The Wolverine

January 2019

The Wolverine: Covering University of Michigan Football and Sports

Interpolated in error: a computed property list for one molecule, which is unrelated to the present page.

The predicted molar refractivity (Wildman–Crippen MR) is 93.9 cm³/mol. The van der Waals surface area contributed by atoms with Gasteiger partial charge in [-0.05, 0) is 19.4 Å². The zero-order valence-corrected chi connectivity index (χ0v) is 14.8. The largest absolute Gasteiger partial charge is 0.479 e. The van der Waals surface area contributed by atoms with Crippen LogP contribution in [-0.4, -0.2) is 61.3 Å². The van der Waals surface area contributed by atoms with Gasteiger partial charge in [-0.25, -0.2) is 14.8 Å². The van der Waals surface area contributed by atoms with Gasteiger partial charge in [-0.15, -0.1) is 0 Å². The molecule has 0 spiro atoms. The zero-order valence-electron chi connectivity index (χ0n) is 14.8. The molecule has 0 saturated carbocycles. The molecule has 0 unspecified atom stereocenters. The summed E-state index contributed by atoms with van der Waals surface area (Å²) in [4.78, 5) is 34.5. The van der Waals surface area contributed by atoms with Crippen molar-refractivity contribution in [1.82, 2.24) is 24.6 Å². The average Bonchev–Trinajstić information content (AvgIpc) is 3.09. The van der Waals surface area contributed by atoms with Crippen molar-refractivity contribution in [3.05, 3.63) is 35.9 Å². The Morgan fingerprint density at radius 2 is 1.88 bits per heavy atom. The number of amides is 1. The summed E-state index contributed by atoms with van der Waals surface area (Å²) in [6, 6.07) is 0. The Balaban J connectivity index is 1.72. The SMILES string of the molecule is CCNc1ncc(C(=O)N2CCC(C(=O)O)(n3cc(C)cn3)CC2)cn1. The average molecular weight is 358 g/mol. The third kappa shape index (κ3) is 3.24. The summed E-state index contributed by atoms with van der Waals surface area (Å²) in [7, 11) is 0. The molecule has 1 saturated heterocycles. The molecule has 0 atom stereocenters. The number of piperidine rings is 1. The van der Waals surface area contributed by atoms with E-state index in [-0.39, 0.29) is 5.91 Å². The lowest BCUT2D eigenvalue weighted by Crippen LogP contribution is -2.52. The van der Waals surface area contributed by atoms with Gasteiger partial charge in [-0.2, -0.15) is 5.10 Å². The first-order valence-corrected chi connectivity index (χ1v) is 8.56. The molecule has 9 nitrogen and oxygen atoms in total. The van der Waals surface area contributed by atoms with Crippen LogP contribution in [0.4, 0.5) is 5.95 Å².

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26 THE WOLVERINE JANUARY 2019 BY JOHN BORTON D avid Long went deep when it came to choosing a col- lege, traveling the 2,239 miles separating Los Ange- les and Ann Arbor. Until he arrived, he'd never wit- nessed a snowflake. That was about to change, along with so much for the tight-covering cornerback out of Loyola High School. He distinctly recalls his first experi- ence of slip-sliding away on the way home from practice. "It was crazy," Long said. "I had to get a ride back to West Quad. One of the coaches gave me a ride, and the car was sliding all over the place. It was just a crazy experience. I'd never been in anything like that. "I came from California. You could just wake up five minutes before prac- tice, hop in your car and drive. You can't do that here. You've got to warm your car up, get all the snow off. It was wild." A fishtail or two and the purchase of a coat rank as a small price to pay for a Midwest football experience, assures the junior cornerback for the Wolver- ines. What he's experienced the past three years just doesn't happen back home. Weather doesn't matter. The game does, at a feverish pitch that took Long aback at first, in places like Columbus and East Lansing. "I've never really been around a hostile environment like that, coming from the West Coast," he said. "Rivalry games aren't like that. In the Midwest, football is a culture. "The last two years, I bought into it. We're eye to eye now." Long never ceases to be amazed at the loyalty of those who show up for these modern-day gladiator events. "It's the fans," he said. "They're out there, rain, sleet or snow. They're wild, they're crazy. Other games back home? Might show up, might not show up, if it's raining outside, too hot … these fans are loyal. They're going to be there, and it matters. "Even for me, it was a shock, com- ing here and seeing it. That was all the football I knew … you don't get that type of energy with a college football team back home." It's an energy that affirmed in his own mind the decision to leave the big city for The Big House. It still wasn't easy, he offered. "Just leaving home was tough," he said. "I was a kid from L.A. Just being far away from everything I knew. I didn't know anything about the Mid- west, and I hadn't been on too many planes. It was a culture shock. "Buying into the culture of every- thing here — the coaches, the players, the fans, the environment. It's been a great experience, something I couldn't really have foreseen. "In some ways, I went out on a limb, coming out here. I didn't know any- body. There weren't that many Califor- nia kids. I didn't have anybody to lean on. I was here by myself. But I'm glad I took the leap of faith. It allowed me to grow in a lot of ways." DEDICATED FROM THE START Long grew plenty before he ever set foot in Ann Arbor, assured his high school coach, Marvin Sanders. A for- mer Cornhusker under Tom Osborne at Nebraska, Sanders later served as an assistant coach for the Huskers and at USC before taking the high school program at Loyola. He has since re- turned to the college game and is now the defensive coordinator at Coastal Carolina. His Loyola tenure happened to coin- cide with that of a budding high school star. Long actually transferred into Loyola because of its strong academics. He'd used his smarts in the class- room, but also on the football field. Long combined it with a willingness to do whatever it took to succeed, Sand- ers noted. "Working over the summer with him, watching his work ethic and workouts was amazing," Sanders said. "He always wanted to compete, whether it was a race, whether it was playing basketball in the gym. "You saw that competitive fire in him, and it wasn't in a bragging way, because he's a very quiet man." And a humble one, Sanders added. Because of the transfer, Long wasn't eligible to play for the first month he attended Loyola. He ached to con- tribute, though, so he volunteered to perform on the demonstration squad, and Sanders inserted him at quarter- back. "You saw that fire in him," Sand- ers said. "Then volunteering to be a scout team quarterback, with his tal- ent. It spoke volumes about what type a young man he was. "I knew that, once he was eligible to play, he would be a big factor for us." He began in earnest as a spectacular receiver, wowing his teammates in practice the first week he was eligible to play. "First of all, the effort level of every- one increased, because they wanted to keep up with this young, energetic kid," Sanders recalled. "But he made a one-handed catch in the back of the end zone, and I thought, 'Wow! This kid is special.' "Just the way he was able to adjust his body. For a young kid to have the ability to do that. I remember that play like it was yesterday. It was amazing. "He made our quarterbacks look really good, because his catch ratio was really big. We played a team, San Diego St. Augustine, which was a powerhouse down in the San Diego region, and the plan was, throw it up to David, because you know he'll go up and get it." Eventually, Sanders impressed upon the young talent that he could enjoy a very big future as a defensive back. "He loved catching the ball, and we used him both ways, of course, at the high school level," Sanders said. "But I told him: 'David, receivers are a dime a dozen that have your skill set, the speed and the quickness.' MANNING UP David Long Seeks No Shortcut To Greatness Going into bowl games, Long ranked third nationally among all cornerbacks with a 37.0 NFL passer rating given up this year (minimum 200 coverage snaps). He allowed just nine catches for 42 yards and a touchdown, and his 0.15 yards per coverage snap allowed ranked first nationally among FBS corners. PHOTO BY LON HORWEDEL

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